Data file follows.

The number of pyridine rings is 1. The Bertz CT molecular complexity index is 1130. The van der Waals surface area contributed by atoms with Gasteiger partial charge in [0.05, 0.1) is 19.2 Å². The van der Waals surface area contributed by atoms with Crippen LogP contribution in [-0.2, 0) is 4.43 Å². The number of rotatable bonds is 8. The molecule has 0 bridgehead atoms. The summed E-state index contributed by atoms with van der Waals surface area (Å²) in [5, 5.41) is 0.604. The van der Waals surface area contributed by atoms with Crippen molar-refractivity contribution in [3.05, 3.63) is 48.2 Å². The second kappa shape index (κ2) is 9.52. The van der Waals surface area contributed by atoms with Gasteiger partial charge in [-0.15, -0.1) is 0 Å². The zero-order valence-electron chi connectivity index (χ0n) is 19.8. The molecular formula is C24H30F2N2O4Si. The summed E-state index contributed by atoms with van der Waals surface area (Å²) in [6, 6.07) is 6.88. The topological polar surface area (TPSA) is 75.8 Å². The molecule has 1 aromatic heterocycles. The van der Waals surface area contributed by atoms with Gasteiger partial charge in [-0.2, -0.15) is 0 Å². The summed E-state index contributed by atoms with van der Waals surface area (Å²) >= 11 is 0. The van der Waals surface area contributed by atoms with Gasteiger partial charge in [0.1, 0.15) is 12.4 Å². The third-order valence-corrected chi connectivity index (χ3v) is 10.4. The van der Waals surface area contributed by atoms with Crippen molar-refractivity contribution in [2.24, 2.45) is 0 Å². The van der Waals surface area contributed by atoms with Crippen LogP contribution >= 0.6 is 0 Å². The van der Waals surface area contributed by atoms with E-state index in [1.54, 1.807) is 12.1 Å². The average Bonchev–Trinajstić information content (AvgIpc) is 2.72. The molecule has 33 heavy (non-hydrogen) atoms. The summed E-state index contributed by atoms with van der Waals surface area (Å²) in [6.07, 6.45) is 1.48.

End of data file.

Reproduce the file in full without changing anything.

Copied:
The number of pyridine rings is 1. The Bertz CT molecular complexity index is 1130. The van der Waals surface area contributed by atoms with Gasteiger partial charge in [0.05, 0.1) is 19.2 Å². The van der Waals surface area contributed by atoms with Crippen LogP contribution in [-0.2, 0) is 4.43 Å². The number of rotatable bonds is 8. The molecule has 0 bridgehead atoms. The summed E-state index contributed by atoms with van der Waals surface area (Å²) in [5, 5.41) is 0.604. The van der Waals surface area contributed by atoms with Crippen molar-refractivity contribution in [3.05, 3.63) is 48.2 Å². The second kappa shape index (κ2) is 9.52. The van der Waals surface area contributed by atoms with Gasteiger partial charge in [-0.15, -0.1) is 0 Å². The zero-order valence-electron chi connectivity index (χ0n) is 19.8. The molecular formula is C24H30F2N2O4Si. The summed E-state index contributed by atoms with van der Waals surface area (Å²) in [6, 6.07) is 6.88. The topological polar surface area (TPSA) is 75.8 Å². The molecule has 1 aromatic heterocycles. The van der Waals surface area contributed by atoms with Gasteiger partial charge in [-0.2, -0.15) is 0 Å². The summed E-state index contributed by atoms with van der Waals surface area (Å²) >= 11 is 0. The van der Waals surface area contributed by atoms with Gasteiger partial charge in [0.1, 0.15) is 12.4 Å². The third-order valence-corrected chi connectivity index (χ3v) is 10.4. The van der Waals surface area contributed by atoms with Crippen molar-refractivity contribution in [2.24, 2.45) is 0 Å². The van der Waals surface area contributed by atoms with Crippen LogP contribution >= 0.6 is 0 Å². The van der Waals surface area contributed by atoms with E-state index in [1.54, 1.807) is 12.1 Å². The average Bonchev–Trinajstić information content (AvgIpc) is 2.72. The molecule has 33 heavy (non-hydrogen) atoms. The summed E-state index contributed by atoms with van der Waals surface area (Å²) in [6.07, 6.45) is 1.48.